The waterlevel of Manchaug Pond is of utmost importance to the health of this lake ecosystem, the quality of life for year-round and seasonal residents and tourists, the safety of property and residences along the shoreline and downstream, and the maintenance of water in-lake and downstream flow feeding dependent fisheries, drinking water sources, water-dependent businesses. Key to maintaining the proper waterlevel is the Manchaug Pond Dam which is now owned, operated, and maintained by the Town of Sutton.
What’s happening at the pond!
~ March: The beginning of the month saw no ice, the dam’s low level gate closed and the spillway flashboards ready for refill to accommodate the drier summer season.
March snowstorms have brought new snow cover to the watershed resulting in considerable snow melt and runoff bringing the lake up quickly. Boats left on the shore are floating, and docks are in water.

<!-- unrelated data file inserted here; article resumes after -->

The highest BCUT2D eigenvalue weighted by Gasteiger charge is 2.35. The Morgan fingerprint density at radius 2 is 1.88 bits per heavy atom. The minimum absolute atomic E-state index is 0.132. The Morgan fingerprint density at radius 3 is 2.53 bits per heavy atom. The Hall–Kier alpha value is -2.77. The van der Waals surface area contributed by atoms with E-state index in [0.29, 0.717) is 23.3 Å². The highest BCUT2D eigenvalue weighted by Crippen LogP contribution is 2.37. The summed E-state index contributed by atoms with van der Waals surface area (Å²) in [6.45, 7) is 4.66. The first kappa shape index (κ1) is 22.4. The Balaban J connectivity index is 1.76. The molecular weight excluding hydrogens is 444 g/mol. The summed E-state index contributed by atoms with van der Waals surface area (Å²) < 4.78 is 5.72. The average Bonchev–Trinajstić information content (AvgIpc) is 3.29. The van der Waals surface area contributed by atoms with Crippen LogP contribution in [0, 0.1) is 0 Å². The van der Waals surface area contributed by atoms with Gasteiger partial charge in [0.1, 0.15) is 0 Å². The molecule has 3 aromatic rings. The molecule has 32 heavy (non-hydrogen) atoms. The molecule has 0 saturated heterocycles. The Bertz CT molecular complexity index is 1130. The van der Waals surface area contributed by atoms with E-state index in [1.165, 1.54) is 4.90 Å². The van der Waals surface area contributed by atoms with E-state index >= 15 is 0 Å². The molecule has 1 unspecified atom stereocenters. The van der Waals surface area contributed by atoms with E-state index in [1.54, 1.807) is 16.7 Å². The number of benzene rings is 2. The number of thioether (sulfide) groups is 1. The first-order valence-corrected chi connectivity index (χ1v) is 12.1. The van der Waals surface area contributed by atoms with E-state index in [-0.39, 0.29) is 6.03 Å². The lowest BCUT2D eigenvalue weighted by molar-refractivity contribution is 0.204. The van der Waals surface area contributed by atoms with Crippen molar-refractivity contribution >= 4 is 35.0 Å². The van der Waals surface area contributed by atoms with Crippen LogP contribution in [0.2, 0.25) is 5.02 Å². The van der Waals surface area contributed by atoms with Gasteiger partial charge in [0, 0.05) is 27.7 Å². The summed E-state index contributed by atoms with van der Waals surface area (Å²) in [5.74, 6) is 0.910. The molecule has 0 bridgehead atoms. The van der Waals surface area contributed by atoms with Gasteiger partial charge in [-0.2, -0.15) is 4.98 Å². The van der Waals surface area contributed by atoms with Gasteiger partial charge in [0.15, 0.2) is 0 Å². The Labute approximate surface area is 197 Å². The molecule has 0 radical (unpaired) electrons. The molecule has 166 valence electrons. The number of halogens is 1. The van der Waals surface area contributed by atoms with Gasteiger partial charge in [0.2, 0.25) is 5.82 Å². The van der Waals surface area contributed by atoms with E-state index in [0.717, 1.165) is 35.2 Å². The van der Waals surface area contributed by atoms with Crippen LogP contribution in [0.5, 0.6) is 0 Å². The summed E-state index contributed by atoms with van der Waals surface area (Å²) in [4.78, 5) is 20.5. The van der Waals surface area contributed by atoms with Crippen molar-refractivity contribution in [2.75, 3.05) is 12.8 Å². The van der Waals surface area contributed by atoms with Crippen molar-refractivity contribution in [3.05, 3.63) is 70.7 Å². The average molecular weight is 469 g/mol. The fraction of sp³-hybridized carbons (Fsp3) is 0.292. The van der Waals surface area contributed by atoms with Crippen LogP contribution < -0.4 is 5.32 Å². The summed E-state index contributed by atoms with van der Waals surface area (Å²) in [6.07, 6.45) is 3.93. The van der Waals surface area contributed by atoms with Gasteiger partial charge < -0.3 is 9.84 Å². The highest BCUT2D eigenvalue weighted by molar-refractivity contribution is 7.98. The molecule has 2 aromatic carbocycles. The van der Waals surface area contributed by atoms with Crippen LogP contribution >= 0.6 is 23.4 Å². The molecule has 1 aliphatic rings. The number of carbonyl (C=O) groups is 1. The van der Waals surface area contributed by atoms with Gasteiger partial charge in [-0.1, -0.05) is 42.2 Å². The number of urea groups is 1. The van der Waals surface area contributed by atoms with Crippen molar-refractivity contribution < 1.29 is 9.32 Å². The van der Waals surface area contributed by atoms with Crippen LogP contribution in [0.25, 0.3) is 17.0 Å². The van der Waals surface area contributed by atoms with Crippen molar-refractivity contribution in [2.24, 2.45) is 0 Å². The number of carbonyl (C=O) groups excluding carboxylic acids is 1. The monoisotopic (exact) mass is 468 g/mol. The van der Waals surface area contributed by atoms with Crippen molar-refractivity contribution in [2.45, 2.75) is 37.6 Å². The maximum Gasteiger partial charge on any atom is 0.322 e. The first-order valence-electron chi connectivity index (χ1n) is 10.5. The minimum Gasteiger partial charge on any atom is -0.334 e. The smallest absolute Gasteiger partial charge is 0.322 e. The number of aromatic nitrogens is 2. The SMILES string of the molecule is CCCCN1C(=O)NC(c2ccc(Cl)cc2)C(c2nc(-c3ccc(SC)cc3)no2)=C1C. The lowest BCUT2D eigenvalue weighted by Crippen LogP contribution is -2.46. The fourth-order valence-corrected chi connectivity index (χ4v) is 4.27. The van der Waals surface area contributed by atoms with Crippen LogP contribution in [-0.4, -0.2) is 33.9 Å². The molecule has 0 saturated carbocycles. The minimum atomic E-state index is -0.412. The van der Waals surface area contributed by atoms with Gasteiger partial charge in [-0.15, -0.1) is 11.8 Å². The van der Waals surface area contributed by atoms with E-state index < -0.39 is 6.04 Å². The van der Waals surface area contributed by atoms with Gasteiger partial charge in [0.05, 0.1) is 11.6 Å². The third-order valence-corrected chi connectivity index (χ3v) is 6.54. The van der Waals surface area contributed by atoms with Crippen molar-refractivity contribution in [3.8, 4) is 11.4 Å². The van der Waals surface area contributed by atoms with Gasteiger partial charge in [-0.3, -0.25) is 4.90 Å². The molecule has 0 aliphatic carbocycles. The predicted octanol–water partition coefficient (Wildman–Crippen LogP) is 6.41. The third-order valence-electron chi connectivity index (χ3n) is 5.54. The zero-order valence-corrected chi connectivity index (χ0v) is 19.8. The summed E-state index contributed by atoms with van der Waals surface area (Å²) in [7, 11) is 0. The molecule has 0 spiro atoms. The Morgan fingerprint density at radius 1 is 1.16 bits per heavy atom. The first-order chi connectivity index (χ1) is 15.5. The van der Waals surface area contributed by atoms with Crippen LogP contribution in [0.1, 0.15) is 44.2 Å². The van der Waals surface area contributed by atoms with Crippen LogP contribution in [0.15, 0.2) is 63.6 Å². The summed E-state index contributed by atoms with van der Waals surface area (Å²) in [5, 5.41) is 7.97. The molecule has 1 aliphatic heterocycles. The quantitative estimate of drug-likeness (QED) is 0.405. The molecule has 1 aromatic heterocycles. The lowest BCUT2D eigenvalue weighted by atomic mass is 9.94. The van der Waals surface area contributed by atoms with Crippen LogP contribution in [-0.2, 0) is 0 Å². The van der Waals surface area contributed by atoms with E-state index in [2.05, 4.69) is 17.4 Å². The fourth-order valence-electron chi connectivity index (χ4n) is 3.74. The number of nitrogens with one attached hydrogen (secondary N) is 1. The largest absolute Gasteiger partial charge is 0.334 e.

~ March 1st: Conversation with the Town Administrator secured commitment for a deeper drawdown in the 2018-2019 winter season.
~ Freezing temperatures for an extended period freezing the lake and surrounding soils with little to no snow cover along the shoreline should result in freezing and desiccation of invasives to give better control next season.
Winter Lake Drawdown: Adjustments/arrangements should be made for docks and boats along the shoreline as the drawdown process begins. Public access through the state boat ramp is not impacted by the drawdown. Over the season, the Manchaug Pond Foundation has had several conversations with the dam caretaker with a drawdown goal of a deeper control of aquatic invasives.
~ October 15th: Caretaker reports continued drawdown looking to reach a lower 5.5 to 6 feet level, deeper than the past three years, as requested by the Manchaug Pond Foundation for more significant invasive weed/species control.